A typical day in Arvidsjaur, and this is when the weather is good. Photographs by Vaishali Dinakaran
Between January and April this year, I lived in Arvidsjaur, Sweden, just 100 km south of the Arctic Circle. Arvidsjaur is a tiny little town, with a big heart and decadent food. In the time that I was there, I was plied with köttbullar, those lovely Swedish meatballs that, if made properly, really do melt in your mouth. I’ve easily eaten the equivalent of half a Rudolph, consuming with relish reindeer steaks, reindeer wraps, smoked reindeer, reindeer salami, reindeer sausages, and, at one point, even smoked reindeer heart. I’ve eaten locally caught salmon in many forms – smoked, poached, and pan seared with a herbe creme. But my real favourite has been the elk (moose) meat. For someone who never cared much for carpaccio, the sight of a plate of fresh carpaccio of the elk variety could make me rapturous. Every single time I’d read the word älg on a menu card, I’d order it. I was doing very well, I thought, with the first four weeks of my three-month stay in Sweden having me tripping through gastronomical heaven. And then my world came crashing down.
Jägarpanna – Smoked thin sliced moose served with pommes duchesse, herb creme and lingonberries
It happened on a day like any other. Scrolling through Facebook I encountered a post that changed everything. It was about Anjappar biryani that had just been consumed by my colleagues back in Mumbai. The faces with broad grins, eyes glazed over as though they were in some sort of biryani paradise (not to be confused with Paradise biryani, which is also very good) all made sense at that point. And just like that, the flavour went right out of my Lapland food. Nothing could satisfy my cravings. Except for a plateful of biryani, of course.
The months between October and February constitute hunting season in Arvidsjaur. It’s when the elk and bear, that are eventually served up as steak and sausages, are shot. For me, though, a different sort of hunt began. Within a walking distance of my hotel was a Greek restaurant that served a nice halloumi salad, and a burger joint that served up a burger that was spicy enough to keep me distracted from the thought of biryani at least for the duration of time that it took to consume it. But these were temporary dalliances.
Swedish Larder at the Arvidsjaur Museum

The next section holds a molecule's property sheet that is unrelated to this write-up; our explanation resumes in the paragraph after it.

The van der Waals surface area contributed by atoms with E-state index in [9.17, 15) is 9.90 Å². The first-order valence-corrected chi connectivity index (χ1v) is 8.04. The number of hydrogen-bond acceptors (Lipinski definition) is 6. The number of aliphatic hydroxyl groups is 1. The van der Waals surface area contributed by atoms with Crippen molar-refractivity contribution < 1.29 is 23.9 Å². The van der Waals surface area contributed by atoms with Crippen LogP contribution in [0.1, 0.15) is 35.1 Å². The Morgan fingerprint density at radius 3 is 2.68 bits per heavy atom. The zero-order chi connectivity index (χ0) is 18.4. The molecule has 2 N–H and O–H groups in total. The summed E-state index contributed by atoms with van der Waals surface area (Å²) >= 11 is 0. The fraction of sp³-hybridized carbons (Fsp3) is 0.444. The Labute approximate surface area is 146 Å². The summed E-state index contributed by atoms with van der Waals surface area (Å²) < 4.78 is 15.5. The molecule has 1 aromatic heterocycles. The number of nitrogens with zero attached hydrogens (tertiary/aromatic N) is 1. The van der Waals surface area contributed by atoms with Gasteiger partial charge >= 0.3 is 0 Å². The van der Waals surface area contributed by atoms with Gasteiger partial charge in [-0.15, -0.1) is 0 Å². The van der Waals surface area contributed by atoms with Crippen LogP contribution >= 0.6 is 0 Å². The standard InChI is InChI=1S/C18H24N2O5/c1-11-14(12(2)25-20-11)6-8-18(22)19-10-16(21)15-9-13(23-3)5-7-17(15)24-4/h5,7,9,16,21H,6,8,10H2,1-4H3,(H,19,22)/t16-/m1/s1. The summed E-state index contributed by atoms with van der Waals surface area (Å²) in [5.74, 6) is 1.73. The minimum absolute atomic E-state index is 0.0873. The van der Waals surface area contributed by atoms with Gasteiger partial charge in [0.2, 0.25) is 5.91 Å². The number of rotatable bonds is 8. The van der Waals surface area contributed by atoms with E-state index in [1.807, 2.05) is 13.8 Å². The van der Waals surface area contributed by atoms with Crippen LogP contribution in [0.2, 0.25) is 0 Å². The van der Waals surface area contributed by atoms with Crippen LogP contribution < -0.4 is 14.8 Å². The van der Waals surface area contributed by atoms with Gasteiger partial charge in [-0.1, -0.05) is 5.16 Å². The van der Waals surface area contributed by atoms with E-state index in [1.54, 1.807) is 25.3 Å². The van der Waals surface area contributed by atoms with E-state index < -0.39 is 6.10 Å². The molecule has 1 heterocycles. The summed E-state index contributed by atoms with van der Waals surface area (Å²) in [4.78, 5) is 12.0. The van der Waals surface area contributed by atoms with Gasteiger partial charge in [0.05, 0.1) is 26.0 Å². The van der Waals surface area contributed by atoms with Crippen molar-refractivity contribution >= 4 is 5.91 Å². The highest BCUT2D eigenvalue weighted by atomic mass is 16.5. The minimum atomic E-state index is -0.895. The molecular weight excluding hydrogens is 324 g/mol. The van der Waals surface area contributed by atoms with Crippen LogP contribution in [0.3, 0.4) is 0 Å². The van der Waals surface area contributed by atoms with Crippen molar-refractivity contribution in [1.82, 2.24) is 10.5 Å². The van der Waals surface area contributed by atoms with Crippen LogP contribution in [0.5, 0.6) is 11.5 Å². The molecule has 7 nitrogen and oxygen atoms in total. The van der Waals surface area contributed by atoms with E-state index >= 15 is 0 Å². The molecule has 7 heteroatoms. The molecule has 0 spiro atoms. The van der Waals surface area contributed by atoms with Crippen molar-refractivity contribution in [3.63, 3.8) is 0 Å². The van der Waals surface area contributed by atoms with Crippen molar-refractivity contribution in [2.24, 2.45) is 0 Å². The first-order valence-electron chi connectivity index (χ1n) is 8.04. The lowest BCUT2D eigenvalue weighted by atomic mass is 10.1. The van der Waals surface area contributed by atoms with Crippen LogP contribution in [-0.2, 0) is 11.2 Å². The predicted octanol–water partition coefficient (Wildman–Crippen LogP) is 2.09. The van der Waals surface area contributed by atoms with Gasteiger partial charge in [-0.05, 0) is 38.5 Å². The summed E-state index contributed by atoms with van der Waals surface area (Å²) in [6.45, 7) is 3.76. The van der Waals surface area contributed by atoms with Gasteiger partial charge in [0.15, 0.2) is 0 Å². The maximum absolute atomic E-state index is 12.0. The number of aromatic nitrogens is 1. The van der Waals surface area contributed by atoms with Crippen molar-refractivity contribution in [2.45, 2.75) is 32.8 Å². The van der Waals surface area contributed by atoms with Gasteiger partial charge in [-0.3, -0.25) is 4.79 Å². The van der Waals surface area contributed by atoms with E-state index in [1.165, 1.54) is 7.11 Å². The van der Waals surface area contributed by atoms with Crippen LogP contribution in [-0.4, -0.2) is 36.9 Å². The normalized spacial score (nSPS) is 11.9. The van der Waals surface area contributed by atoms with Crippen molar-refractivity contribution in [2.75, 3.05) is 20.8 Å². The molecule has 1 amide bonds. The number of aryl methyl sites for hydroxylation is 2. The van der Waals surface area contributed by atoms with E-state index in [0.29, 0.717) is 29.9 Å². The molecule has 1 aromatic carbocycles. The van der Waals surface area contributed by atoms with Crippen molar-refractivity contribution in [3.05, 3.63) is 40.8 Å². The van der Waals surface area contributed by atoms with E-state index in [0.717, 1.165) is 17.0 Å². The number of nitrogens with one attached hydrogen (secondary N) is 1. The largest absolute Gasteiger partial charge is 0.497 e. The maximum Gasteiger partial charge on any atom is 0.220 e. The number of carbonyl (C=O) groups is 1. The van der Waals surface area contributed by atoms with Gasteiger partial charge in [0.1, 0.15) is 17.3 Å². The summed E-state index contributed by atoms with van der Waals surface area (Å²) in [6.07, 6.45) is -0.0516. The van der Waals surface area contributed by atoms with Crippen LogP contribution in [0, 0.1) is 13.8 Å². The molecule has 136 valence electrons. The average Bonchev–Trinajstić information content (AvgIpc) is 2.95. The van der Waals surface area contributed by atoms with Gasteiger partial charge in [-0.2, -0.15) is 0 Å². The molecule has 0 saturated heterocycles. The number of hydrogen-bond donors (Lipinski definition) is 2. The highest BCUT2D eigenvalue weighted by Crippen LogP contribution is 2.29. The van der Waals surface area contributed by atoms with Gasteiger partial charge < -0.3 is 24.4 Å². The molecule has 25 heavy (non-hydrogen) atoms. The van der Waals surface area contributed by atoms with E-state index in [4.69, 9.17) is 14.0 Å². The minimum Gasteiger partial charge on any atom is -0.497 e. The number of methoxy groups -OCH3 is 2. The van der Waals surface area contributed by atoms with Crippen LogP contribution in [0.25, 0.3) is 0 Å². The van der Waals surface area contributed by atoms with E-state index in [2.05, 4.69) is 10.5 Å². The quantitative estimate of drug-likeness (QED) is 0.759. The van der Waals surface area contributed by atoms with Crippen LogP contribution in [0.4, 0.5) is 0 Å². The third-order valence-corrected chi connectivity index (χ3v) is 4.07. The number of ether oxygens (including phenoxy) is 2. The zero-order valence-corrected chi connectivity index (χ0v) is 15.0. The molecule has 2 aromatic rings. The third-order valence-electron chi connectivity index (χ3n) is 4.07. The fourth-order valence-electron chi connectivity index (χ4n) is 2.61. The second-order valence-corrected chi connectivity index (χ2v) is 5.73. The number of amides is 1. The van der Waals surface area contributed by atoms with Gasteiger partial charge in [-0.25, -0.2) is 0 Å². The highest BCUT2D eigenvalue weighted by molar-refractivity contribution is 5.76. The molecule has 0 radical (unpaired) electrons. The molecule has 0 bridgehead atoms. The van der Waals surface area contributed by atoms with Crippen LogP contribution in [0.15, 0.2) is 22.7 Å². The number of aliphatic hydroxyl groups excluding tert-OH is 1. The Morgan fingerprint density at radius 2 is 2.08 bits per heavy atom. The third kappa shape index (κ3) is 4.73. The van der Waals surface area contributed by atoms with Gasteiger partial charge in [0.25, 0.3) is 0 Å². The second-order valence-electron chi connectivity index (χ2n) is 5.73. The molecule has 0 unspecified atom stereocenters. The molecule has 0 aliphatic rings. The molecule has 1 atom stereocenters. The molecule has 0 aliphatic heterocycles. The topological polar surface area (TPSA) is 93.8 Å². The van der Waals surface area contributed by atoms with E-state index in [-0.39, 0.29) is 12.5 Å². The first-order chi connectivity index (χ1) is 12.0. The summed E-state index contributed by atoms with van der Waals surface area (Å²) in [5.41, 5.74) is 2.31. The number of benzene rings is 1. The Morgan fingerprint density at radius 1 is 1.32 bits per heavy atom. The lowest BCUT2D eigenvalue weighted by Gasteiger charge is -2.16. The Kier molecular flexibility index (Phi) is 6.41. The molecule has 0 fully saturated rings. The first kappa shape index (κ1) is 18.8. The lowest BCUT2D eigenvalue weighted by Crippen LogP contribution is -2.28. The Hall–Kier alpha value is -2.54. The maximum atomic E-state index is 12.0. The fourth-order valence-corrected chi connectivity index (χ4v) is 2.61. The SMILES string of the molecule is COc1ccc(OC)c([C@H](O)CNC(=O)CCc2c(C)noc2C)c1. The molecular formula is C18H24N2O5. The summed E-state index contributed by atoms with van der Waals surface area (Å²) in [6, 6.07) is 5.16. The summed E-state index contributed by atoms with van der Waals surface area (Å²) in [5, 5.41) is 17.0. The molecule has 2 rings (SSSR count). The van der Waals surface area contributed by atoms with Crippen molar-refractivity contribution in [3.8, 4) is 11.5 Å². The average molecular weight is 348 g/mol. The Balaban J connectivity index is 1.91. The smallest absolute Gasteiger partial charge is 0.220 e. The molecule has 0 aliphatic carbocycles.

And so began trips to the local supermarkets in search for ingredients that would help me make biryani in an attempt to satiate my craving. Oh, I knew I’d be able to get ginger, garlic, onions and rice. But what of those many spices that go into a good biryani? I wasn’t sure at all. And then I encountered the spice rack at the Coop Consum, one of Arvidsjaur’s two supermarkets. It had spices for every type of cuisine on this good earth. The reason I was so surprised was because Arvidsjaur boasts a population of approximately 4,000 people, but somehow its supermarkets catered to a global audience, which was very impressive. And, save for a rather swift Japanese gentleman who swiped the only bottle of garam masala on the rack the first time I went ingredient hunting, everything else proceeded smoothly. Coriander, fresh, still growing in a tiny pot. Mint, dry. Whole cinnamon, powdered cardamom, nutmeg, cloves, cumin, garam masala (eventually procured another day), chilli powder, turmeric. Nearly all the spices that I simply couldn’t do without materialised.
Swedish Meatballs with Lingonberry Jam
Chicken biryani would be nice, I thought. Not as nice a spicy mutton biryani. But since I was in Sweden, I began to wonder whether elk meat would fit in. It was almost eight ‘o’ clock, and I was planning on eating a plateful of biryani by ten thirty. That’s when I caught sight of a half a kilo packet of minced elk meat. Elk kheema biryani it was. I cleared out my writing desk and began to arrange the spices on it. I skimped on mace, because I couldn’t find it. I wasn’t sure of the green chilli paste that I found, and since I couldn’t find any fresh green chillis, I hoped that the red chilli powder that I planned on dunking plentifully into the marinade would compensate. As would, hopefully, the ginger and garlic. And so I marinated the elk meat, tossed in all the spices I had with chopped ginger and garlic, and a nice dollop of yogurt. While it was sitting there, I sliced the onions and fried them. I boiled the packets of basmati rice, with cumin, for a little extra flavour, until the rice was about halfway cooked. And then I dunked the fried onions and marinated elk meat into the iron pot, layered it nicely at the bottom, and covered it with the half cooked basmati rice.
The Elk kheema biryani tasted like a satisfying biryani from the subcontinent
After some time, spent nervously pacing up and down, and laying the table, I switched off the stove, opened the lid, and got my first whiff – the basmati rice, the fried onions, the spices, all nicely melded together – that transported me home. Since I couldn’t manage to serve it all the way from the bottom, I just stirred everything together, marvelled at how right it all looked and smelled, and served it. And then, without waiting for the rest of the dinner party of two, I put the first forkful into my mouth. I was a little surprised that the biryani had as much spice and flavour as it did. The rice was cooked just right, and the meat didn’t have the gamey taste I was apprehensive about. It tasted like biryani. No, not like chicken biryani, not like mutton biryani, not like Andhra biryani, not like Hyderabadi biryani. But like a satisfying biryani from the subcontinent, nonetheless. Dinner that night was a success. And there was plenty left over for the next day.